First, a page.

There is the advertising that appeals to the eye, and the advertising that, appeals to the intelligence. One shapes popular habit, independently of deliberation : everybody has eyes, and everybody uses food and shoes; so this kind of advertising may take root anywhere, and it pays to scatter it.

But the eighty million people using food and shoes in the United States did not include a hundred thousand who would buy a single book advertised last year, and probably do not include fifty thousand who spend as much on books as they do on shoes. Whatever the number, they are the very people least affected by the sort of advertising that appeals to habit. Let them know sufficiently clearly what there is in the market that they may care for, and they will make up their minds whether they want it or not; and the more damnable iteration you bother them with, the more apt you will be to turn them away. Very little advertising beyond that which appeals to the intelligence can pay for itself if addressed to them.

Moreover, books are generally shortlived. Not only does a small portion of the public want any one book, but it does not “want that little long.” It takes longer than most books live to advertise into a paying reputation even a shoe or a soap — or any other thing which everybody wants; and the few books that, do live that long, are those that do not need advertising at all.

In the things most, widely advertised, too, there is most competition, But the competition between books is relatively small. A book is a thing by itself: there is nothing like it, as one shoe is like another, or as one kind of whiskey is like another. Intelligent book buyers want that book; no other will fill its place; no amount of advertising of another will substitute it.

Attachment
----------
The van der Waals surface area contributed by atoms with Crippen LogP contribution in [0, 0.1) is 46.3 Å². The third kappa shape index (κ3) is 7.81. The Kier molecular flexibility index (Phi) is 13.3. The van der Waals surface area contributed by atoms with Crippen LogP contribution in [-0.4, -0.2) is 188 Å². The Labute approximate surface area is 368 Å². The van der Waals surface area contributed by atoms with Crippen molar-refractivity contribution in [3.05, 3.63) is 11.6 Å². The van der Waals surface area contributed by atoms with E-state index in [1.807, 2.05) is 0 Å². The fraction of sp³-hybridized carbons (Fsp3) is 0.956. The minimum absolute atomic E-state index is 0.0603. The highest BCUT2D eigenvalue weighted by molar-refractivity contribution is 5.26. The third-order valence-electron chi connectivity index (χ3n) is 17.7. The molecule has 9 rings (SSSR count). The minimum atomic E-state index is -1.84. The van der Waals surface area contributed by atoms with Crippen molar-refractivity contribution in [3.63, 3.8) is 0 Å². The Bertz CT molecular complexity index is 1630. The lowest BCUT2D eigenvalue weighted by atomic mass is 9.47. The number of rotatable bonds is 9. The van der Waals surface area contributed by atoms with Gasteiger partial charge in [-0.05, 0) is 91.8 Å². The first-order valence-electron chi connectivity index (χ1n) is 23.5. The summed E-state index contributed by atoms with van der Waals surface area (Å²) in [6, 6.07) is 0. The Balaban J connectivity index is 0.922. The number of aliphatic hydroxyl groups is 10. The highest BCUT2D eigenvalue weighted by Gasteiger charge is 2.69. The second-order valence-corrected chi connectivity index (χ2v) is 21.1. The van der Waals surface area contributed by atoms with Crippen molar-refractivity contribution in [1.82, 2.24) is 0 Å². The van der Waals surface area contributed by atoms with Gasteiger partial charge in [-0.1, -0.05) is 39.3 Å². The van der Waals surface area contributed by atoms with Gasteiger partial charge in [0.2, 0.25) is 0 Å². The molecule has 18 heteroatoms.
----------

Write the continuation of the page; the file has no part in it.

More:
The next lower class of buyers, and a very large and respectable one, — with a love of books, but without faculty or energy always to make up their own minds, — depend largely upon the advice of their booksellers; but these booksellers often are able to make up their own minds, and are comparatively little influenced by advertising. On the other hand, however, one of the most intelligent of them thinks that so far as the readers make up their own minds, they are influenced more by a flaring advertisement than by a full and capable review: they will not read the review, while the big letters of the advertisement impress them at a glance. These very big letters, however, under normal conditions of advertising, — conditions which the trade has wandered away from, but, I think, is drifting back to, — arouse the skepticism of the bookseller, who does more to make up such a reader’s mind than the reader does himself.

Yet many buyers of the lower range of books are largely influenced by claptrap and imitation. But the amount of money necessary to affect this grade of mind, regarding even a thing that everybody wants, is so great that the booming publishers themselves do not approximate it. More than a generation ago, when advertising cost vastly less than it does now, and vastly less was needed for any special result, a wholesale druggist told me that a concern in his line which had a very good thing for universal and persistent use, failed because they had only $250,000 to advertise it.

Professor Cooley says that competition varies inversely as the intelligence and character of the customers appealed to. In other words, it is not on books alone that people of intelligence and character make up their own minds. What he says is as true of competition in advertising, as of any other competition. Is it too much to say that the vulgarest things are most widely advertised, and that wide advertising, while it has its justifications, inevitably has, unless it conveys knowledge that people actually want, a note of vulgarity? Is there anything more alien to its coarser features than books ? And yet, of late years, the broadside page, the loudest type, the showiest pictures, the street-car sign, even the circus form of poster, have been dragged into the advertising of books, till now it has got to the point where many discriminating people discriminate against books much advertised.